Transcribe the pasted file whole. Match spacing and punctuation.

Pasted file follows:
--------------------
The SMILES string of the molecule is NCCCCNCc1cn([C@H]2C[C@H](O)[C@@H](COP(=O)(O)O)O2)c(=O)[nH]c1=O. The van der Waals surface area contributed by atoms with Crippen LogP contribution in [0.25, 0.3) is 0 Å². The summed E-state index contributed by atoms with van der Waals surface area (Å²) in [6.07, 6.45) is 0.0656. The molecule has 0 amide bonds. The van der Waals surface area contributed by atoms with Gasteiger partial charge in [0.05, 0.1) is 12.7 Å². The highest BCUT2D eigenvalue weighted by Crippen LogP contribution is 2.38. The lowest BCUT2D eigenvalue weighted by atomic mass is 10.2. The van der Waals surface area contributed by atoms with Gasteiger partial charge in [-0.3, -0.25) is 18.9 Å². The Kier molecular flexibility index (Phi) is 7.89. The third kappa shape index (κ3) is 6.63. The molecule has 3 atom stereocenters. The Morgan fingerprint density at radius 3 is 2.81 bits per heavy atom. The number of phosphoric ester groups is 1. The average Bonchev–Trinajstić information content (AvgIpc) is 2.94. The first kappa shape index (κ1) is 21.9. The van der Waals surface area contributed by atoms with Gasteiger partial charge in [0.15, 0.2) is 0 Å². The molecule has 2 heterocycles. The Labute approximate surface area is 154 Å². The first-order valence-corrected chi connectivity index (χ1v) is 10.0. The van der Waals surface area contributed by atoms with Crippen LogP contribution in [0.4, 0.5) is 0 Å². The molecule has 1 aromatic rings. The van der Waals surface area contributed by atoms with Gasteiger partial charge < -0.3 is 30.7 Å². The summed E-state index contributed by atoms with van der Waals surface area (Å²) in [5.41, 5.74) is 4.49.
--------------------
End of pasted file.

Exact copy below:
The SMILES string of the molecule is NCCCCNCc1cn([C@H]2C[C@H](O)[C@@H](COP(=O)(O)O)O2)c(=O)[nH]c1=O. The van der Waals surface area contributed by atoms with Crippen LogP contribution in [0.25, 0.3) is 0 Å². The summed E-state index contributed by atoms with van der Waals surface area (Å²) in [6.07, 6.45) is 0.0656. The molecule has 0 amide bonds. The van der Waals surface area contributed by atoms with Gasteiger partial charge in [0.05, 0.1) is 12.7 Å². The highest BCUT2D eigenvalue weighted by Crippen LogP contribution is 2.38. The lowest BCUT2D eigenvalue weighted by atomic mass is 10.2. The van der Waals surface area contributed by atoms with Gasteiger partial charge in [-0.3, -0.25) is 18.9 Å². The Kier molecular flexibility index (Phi) is 7.89. The third kappa shape index (κ3) is 6.63. The molecule has 3 atom stereocenters. The Morgan fingerprint density at radius 3 is 2.81 bits per heavy atom. The number of phosphoric ester groups is 1. The average Bonchev–Trinajstić information content (AvgIpc) is 2.94. The first kappa shape index (κ1) is 21.9. The van der Waals surface area contributed by atoms with Gasteiger partial charge in [0.15, 0.2) is 0 Å². The molecule has 2 heterocycles. The Labute approximate surface area is 154 Å². The first-order valence-corrected chi connectivity index (χ1v) is 10.0. The van der Waals surface area contributed by atoms with Crippen LogP contribution in [0.4, 0.5) is 0 Å². The molecule has 1 aromatic rings. The van der Waals surface area contributed by atoms with Gasteiger partial charge < -0.3 is 30.7 Å². The summed E-state index contributed by atoms with van der Waals surface area (Å²) in [5.41, 5.74) is 4.49.